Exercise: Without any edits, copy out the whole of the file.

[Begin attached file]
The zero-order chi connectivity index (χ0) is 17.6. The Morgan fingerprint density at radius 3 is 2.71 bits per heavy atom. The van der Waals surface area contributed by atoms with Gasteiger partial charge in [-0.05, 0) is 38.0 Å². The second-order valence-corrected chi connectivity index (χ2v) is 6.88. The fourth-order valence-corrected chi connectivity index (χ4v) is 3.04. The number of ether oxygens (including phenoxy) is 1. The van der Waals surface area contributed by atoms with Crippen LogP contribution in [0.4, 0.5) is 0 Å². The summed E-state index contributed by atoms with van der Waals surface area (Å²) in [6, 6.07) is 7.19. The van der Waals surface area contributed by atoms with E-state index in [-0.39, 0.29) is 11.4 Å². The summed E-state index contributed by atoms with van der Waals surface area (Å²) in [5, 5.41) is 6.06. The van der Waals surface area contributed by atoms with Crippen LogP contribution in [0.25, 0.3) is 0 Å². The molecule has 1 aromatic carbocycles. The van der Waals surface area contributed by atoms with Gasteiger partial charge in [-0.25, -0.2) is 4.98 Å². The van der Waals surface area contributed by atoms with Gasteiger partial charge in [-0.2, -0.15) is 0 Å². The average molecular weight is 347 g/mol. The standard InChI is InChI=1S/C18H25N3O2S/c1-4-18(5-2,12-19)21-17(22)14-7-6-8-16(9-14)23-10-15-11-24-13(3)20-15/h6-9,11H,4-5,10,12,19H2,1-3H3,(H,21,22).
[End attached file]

The zero-order chi connectivity index (χ0) is 17.6. The Morgan fingerprint density at radius 3 is 2.71 bits per heavy atom. The van der Waals surface area contributed by atoms with Gasteiger partial charge in [-0.05, 0) is 38.0 Å². The second-order valence-corrected chi connectivity index (χ2v) is 6.88. The fourth-order valence-corrected chi connectivity index (χ4v) is 3.04. The number of ether oxygens (including phenoxy) is 1. The van der Waals surface area contributed by atoms with Crippen LogP contribution in [0.4, 0.5) is 0 Å². The summed E-state index contributed by atoms with van der Waals surface area (Å²) in [6, 6.07) is 7.19. The van der Waals surface area contributed by atoms with E-state index in [-0.39, 0.29) is 11.4 Å². The summed E-state index contributed by atoms with van der Waals surface area (Å²) in [5, 5.41) is 6.06. The van der Waals surface area contributed by atoms with Crippen LogP contribution in [0.25, 0.3) is 0 Å². The molecule has 1 aromatic carbocycles. The van der Waals surface area contributed by atoms with Gasteiger partial charge in [-0.25, -0.2) is 4.98 Å². The van der Waals surface area contributed by atoms with Gasteiger partial charge in [-0.2, -0.15) is 0 Å². The average molecular weight is 347 g/mol. The standard InChI is InChI=1S/C18H25N3O2S/c1-4-18(5-2,12-19)21-17(22)14-7-6-8-16(9-14)23-10-15-11-24-13(3)20-15/h6-9,11H,4-5,10,12,19H2,1-3H3,(H,21,22).